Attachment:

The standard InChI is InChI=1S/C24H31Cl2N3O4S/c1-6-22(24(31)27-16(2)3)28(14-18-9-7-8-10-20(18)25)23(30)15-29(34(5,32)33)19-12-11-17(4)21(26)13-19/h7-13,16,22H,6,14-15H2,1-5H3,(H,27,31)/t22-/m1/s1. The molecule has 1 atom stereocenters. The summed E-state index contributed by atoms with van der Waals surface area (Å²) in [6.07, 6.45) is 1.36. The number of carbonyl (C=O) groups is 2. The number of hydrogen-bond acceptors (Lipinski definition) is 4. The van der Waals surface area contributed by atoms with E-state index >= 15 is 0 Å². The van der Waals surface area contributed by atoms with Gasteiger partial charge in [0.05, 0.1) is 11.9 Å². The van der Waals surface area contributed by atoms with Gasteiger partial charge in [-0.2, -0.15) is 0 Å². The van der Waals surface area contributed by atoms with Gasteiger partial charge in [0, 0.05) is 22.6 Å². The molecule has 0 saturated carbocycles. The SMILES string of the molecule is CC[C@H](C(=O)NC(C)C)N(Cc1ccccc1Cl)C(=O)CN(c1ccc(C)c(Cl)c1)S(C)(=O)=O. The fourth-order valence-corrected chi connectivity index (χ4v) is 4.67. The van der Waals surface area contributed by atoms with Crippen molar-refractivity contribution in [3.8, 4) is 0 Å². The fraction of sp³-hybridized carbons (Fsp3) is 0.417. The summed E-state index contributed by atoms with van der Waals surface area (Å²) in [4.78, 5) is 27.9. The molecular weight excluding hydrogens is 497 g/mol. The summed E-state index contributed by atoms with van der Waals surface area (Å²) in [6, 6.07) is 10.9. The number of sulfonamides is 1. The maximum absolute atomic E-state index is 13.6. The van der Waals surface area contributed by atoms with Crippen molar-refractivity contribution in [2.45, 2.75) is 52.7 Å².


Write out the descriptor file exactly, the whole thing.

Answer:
The standard InChI is InChI=1S/C24H31Cl2N3O4S/c1-6-22(24(31)27-16(2)3)28(14-18-9-7-8-10-20(18)25)23(30)15-29(34(5,32)33)19-12-11-17(4)21(26)13-19/h7-13,16,22H,6,14-15H2,1-5H3,(H,27,31)/t22-/m1/s1. The molecule has 1 atom stereocenters. The summed E-state index contributed by atoms with van der Waals surface area (Å²) in [6.07, 6.45) is 1.36. The number of carbonyl (C=O) groups is 2. The number of hydrogen-bond acceptors (Lipinski definition) is 4. The van der Waals surface area contributed by atoms with E-state index >= 15 is 0 Å². The van der Waals surface area contributed by atoms with Gasteiger partial charge in [0.05, 0.1) is 11.9 Å². The van der Waals surface area contributed by atoms with Gasteiger partial charge in [-0.2, -0.15) is 0 Å². The van der Waals surface area contributed by atoms with Gasteiger partial charge in [0, 0.05) is 22.6 Å². The molecule has 0 saturated carbocycles. The SMILES string of the molecule is CC[C@H](C(=O)NC(C)C)N(Cc1ccccc1Cl)C(=O)CN(c1ccc(C)c(Cl)c1)S(C)(=O)=O. The fourth-order valence-corrected chi connectivity index (χ4v) is 4.67. The van der Waals surface area contributed by atoms with Crippen molar-refractivity contribution in [3.8, 4) is 0 Å². The fraction of sp³-hybridized carbons (Fsp3) is 0.417. The summed E-state index contributed by atoms with van der Waals surface area (Å²) in [4.78, 5) is 27.9. The molecular weight excluding hydrogens is 497 g/mol. The summed E-state index contributed by atoms with van der Waals surface area (Å²) in [6, 6.07) is 10.9. The number of sulfonamides is 1. The maximum absolute atomic E-state index is 13.6. The van der Waals surface area contributed by atoms with Crippen molar-refractivity contribution in [2.45, 2.75) is 52.7 Å².